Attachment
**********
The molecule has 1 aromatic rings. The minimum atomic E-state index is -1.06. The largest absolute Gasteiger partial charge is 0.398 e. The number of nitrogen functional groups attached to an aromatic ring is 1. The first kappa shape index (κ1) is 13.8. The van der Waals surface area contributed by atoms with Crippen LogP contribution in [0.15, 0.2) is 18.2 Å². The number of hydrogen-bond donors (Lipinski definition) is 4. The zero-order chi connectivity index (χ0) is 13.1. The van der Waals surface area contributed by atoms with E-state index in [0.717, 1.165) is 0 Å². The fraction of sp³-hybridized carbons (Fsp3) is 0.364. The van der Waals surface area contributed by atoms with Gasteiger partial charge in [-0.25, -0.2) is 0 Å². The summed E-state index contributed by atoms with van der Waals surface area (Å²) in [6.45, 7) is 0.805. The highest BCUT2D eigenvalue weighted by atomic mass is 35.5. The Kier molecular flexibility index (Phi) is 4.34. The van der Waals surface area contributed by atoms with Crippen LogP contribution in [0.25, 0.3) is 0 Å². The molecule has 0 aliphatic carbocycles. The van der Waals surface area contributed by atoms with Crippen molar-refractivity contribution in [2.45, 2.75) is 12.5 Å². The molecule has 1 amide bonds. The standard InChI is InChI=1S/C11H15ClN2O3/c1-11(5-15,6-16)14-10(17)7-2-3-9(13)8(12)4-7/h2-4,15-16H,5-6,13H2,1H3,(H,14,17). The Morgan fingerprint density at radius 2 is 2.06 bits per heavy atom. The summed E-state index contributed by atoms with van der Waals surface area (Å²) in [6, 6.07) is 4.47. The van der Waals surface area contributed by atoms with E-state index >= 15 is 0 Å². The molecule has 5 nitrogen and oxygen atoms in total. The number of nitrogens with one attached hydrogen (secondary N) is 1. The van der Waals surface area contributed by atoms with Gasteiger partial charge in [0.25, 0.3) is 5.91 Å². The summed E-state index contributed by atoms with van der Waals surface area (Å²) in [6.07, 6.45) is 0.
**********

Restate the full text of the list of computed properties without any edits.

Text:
The molecule has 1 aromatic rings. The minimum atomic E-state index is -1.06. The largest absolute Gasteiger partial charge is 0.398 e. The number of nitrogen functional groups attached to an aromatic ring is 1. The first kappa shape index (κ1) is 13.8. The van der Waals surface area contributed by atoms with Crippen LogP contribution in [0.15, 0.2) is 18.2 Å². The number of hydrogen-bond donors (Lipinski definition) is 4. The zero-order chi connectivity index (χ0) is 13.1. The van der Waals surface area contributed by atoms with E-state index in [0.717, 1.165) is 0 Å². The fraction of sp³-hybridized carbons (Fsp3) is 0.364. The van der Waals surface area contributed by atoms with Gasteiger partial charge in [-0.25, -0.2) is 0 Å². The summed E-state index contributed by atoms with van der Waals surface area (Å²) in [6.45, 7) is 0.805. The highest BCUT2D eigenvalue weighted by atomic mass is 35.5. The Kier molecular flexibility index (Phi) is 4.34. The van der Waals surface area contributed by atoms with Crippen LogP contribution in [0.25, 0.3) is 0 Å². The molecule has 0 aliphatic carbocycles. The van der Waals surface area contributed by atoms with Crippen molar-refractivity contribution in [2.45, 2.75) is 12.5 Å². The molecule has 1 amide bonds. The standard InChI is InChI=1S/C11H15ClN2O3/c1-11(5-15,6-16)14-10(17)7-2-3-9(13)8(12)4-7/h2-4,15-16H,5-6,13H2,1H3,(H,14,17). The Morgan fingerprint density at radius 2 is 2.06 bits per heavy atom. The summed E-state index contributed by atoms with van der Waals surface area (Å²) in [6, 6.07) is 4.47. The van der Waals surface area contributed by atoms with E-state index >= 15 is 0 Å². The molecule has 5 nitrogen and oxygen atoms in total. The number of nitrogens with one attached hydrogen (secondary N) is 1. The van der Waals surface area contributed by atoms with Gasteiger partial charge in [0.25, 0.3) is 5.91 Å². The summed E-state index contributed by atoms with van der Waals surface area (Å²) in [6.07, 6.45) is 0.